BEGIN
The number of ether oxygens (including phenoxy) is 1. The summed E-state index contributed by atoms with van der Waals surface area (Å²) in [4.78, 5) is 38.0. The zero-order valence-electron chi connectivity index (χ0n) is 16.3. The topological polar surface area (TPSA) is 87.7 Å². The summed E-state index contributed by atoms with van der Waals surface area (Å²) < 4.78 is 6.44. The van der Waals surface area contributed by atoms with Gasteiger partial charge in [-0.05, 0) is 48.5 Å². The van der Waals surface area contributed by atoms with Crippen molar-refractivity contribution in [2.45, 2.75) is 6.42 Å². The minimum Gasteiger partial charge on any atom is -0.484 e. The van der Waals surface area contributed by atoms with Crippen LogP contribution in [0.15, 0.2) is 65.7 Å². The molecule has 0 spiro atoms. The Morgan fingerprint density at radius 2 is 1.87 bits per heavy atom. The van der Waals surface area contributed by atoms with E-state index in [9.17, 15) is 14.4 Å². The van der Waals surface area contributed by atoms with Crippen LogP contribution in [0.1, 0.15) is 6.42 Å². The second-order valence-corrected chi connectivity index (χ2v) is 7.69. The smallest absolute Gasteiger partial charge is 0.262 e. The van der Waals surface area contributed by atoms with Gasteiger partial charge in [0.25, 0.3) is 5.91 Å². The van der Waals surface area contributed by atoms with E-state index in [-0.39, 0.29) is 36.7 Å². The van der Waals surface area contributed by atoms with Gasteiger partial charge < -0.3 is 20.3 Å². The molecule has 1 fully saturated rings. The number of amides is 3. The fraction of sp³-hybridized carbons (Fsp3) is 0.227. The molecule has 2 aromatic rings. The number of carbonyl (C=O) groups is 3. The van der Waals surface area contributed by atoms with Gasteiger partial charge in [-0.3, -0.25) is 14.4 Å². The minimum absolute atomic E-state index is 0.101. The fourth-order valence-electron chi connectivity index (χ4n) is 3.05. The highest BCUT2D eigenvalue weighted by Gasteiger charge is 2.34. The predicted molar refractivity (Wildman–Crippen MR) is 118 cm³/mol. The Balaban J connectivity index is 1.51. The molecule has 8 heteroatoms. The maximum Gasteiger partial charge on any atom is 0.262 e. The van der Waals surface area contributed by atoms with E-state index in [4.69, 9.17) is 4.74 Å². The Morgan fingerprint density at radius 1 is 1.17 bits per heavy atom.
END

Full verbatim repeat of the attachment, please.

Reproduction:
The number of ether oxygens (including phenoxy) is 1. The summed E-state index contributed by atoms with van der Waals surface area (Å²) in [4.78, 5) is 38.0. The zero-order valence-electron chi connectivity index (χ0n) is 16.3. The topological polar surface area (TPSA) is 87.7 Å². The summed E-state index contributed by atoms with van der Waals surface area (Å²) < 4.78 is 6.44. The van der Waals surface area contributed by atoms with Gasteiger partial charge in [-0.05, 0) is 48.5 Å². The van der Waals surface area contributed by atoms with Crippen molar-refractivity contribution in [2.45, 2.75) is 6.42 Å². The minimum Gasteiger partial charge on any atom is -0.484 e. The van der Waals surface area contributed by atoms with Crippen LogP contribution in [0.15, 0.2) is 65.7 Å². The molecule has 0 spiro atoms. The Morgan fingerprint density at radius 2 is 1.87 bits per heavy atom. The van der Waals surface area contributed by atoms with E-state index in [9.17, 15) is 14.4 Å². The van der Waals surface area contributed by atoms with Crippen LogP contribution in [0.1, 0.15) is 6.42 Å². The second-order valence-corrected chi connectivity index (χ2v) is 7.69. The smallest absolute Gasteiger partial charge is 0.262 e. The van der Waals surface area contributed by atoms with Gasteiger partial charge in [0.25, 0.3) is 5.91 Å². The van der Waals surface area contributed by atoms with E-state index in [-0.39, 0.29) is 36.7 Å². The van der Waals surface area contributed by atoms with Gasteiger partial charge < -0.3 is 20.3 Å². The molecule has 1 fully saturated rings. The number of amides is 3. The fraction of sp³-hybridized carbons (Fsp3) is 0.227. The molecule has 2 aromatic rings. The number of carbonyl (C=O) groups is 3. The van der Waals surface area contributed by atoms with Gasteiger partial charge in [-0.3, -0.25) is 14.4 Å². The minimum absolute atomic E-state index is 0.101. The fourth-order valence-electron chi connectivity index (χ4n) is 3.05. The highest BCUT2D eigenvalue weighted by Gasteiger charge is 2.34. The predicted molar refractivity (Wildman–Crippen MR) is 118 cm³/mol. The Balaban J connectivity index is 1.51. The molecule has 8 heteroatoms. The maximum Gasteiger partial charge on any atom is 0.262 e. The van der Waals surface area contributed by atoms with E-state index in [4.69, 9.17) is 4.74 Å². The Morgan fingerprint density at radius 1 is 1.17 bits per heavy atom.